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View Full Version : Hard edges with sub-d, completly wrong approach?


Xphile1999
01-11-2011, 03:26 AM
Hi all,
Modeling is one of those things that I really need to beef up on. Since so many people use polys these days instead of NURBS, I'm trying to focus on them. Modeling a metal plate for my telecaster project at first seemed like a really easy task. But the holes in the mesh have created some problems. I have started by creating a flat plane in the shape of the plate, then used the chamfer vertex tool to create polyz which I deleted to represent the round holes.

I used a couple edge loops to create square hole in the middle, or what I hoped to be square. You may not beable to tell from the attached pics, but there is a edge loop very, very close to the hole.

This plane needs to be extracted in Y to give it depth, so all of the holes are going to become soft, curved holes as apposed to a sharp edge like a drill press would create.
I was hoping to used sub-Ds so that I could increase the detail to get a camera close to the model. Am I going about this completly wrong? Should this be a non-smoothed poly object with lots of polys to maintain smoothness near camera?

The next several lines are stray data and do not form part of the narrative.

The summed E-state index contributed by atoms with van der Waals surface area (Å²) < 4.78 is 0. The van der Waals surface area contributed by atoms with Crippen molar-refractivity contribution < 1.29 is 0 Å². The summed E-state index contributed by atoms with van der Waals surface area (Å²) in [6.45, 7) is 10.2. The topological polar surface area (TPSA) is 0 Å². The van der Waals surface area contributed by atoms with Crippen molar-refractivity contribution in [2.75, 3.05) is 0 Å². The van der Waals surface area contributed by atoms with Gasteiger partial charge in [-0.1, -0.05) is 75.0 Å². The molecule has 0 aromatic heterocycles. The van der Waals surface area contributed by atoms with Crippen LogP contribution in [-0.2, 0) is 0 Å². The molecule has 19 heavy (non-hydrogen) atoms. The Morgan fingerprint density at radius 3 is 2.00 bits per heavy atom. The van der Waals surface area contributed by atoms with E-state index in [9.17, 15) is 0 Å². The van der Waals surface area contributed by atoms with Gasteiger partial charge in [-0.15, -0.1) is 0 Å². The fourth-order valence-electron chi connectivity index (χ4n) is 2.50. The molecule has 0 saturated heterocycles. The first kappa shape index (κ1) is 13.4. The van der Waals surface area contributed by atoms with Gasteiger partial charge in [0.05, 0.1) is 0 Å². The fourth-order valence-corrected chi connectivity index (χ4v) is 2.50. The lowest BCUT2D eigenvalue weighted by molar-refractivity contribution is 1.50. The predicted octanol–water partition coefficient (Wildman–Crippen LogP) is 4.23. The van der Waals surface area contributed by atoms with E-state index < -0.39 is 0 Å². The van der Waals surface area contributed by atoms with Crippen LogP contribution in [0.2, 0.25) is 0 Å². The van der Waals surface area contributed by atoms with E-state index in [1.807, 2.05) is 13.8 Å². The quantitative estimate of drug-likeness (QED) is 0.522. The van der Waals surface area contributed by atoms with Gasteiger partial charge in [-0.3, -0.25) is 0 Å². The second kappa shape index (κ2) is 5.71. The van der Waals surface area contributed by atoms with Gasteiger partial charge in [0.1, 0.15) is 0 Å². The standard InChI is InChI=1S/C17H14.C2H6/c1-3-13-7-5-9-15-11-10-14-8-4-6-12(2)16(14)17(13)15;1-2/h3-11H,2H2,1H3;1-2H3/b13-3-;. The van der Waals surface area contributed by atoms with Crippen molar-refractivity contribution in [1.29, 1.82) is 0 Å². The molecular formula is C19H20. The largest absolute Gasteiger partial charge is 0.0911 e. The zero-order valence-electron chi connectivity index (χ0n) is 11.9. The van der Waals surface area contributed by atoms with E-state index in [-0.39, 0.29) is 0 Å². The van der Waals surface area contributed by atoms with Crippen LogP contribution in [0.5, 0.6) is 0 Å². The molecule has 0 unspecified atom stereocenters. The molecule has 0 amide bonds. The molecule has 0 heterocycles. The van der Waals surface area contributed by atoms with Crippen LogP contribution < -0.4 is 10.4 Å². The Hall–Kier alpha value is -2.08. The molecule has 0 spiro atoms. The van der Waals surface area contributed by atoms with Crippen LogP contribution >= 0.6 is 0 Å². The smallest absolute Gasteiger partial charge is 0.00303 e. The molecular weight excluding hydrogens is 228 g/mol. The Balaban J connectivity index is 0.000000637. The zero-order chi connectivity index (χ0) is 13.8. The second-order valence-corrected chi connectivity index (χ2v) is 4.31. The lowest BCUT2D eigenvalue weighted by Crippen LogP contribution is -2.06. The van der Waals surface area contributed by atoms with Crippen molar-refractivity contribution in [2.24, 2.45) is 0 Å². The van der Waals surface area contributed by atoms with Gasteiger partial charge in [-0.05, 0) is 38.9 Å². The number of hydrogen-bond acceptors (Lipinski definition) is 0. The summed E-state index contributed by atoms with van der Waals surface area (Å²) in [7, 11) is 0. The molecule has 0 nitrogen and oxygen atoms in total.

I have attached 2 screen caps that I hope will demonstrate my current progress. Oh and the application is Maya, and I has hoping to avoid the Maya specific "Make Hole" tool, so that these learned skills can transition from package to package.

Many, Many thanks!

Psyk0
01-11-2011, 06:36 AM
Here's an exemple (http://www3.sympatico.ca/psykopat/lnkz/plate.rar) of how i would do it.

I just started with circles and moved the edges to form the outher part of the rectangle, then i added the rounded ends of the plate, everything is still a flat plane at this point.

Once all the details were done, i added a shell modifier (it's essentially a 2 sided extrude) finally added support edges to keep the edges sharp where needed.

Xphile1999
01-12-2011, 04:42 AM
Thanks for the reply, read about but never used shell modifiers, but great idea to use them here!

I see that you used a good number or triangles in your model. In my model I was trying to keep quads, I should have mentioned that in my first post. I know that triangles will not fall victim to bumps in a mesh when they lie on the same plane. Is there a way to that? Still trying to tell myself that I should be able to make perfect meshes out of most models.

Thanks Again!

Psyk0
01-12-2011, 06:24 PM
Triangles are acceptable when they are on a flat surface, or anywhere else, just as long as they don't create undesired artifacts (and unfortunately they do a lot). Keeping quads will lead to a much denser mesh on some occasions so cleaning up as you go along is a good idea imo.

I highly recommend watching Grant Warwick's hard surface modeling tutorial:
http://vimeo.com/10941211

Good luck with the project.

Xphile1999
01-13-2011, 04:33 AM
Great Video, appreciate the help!

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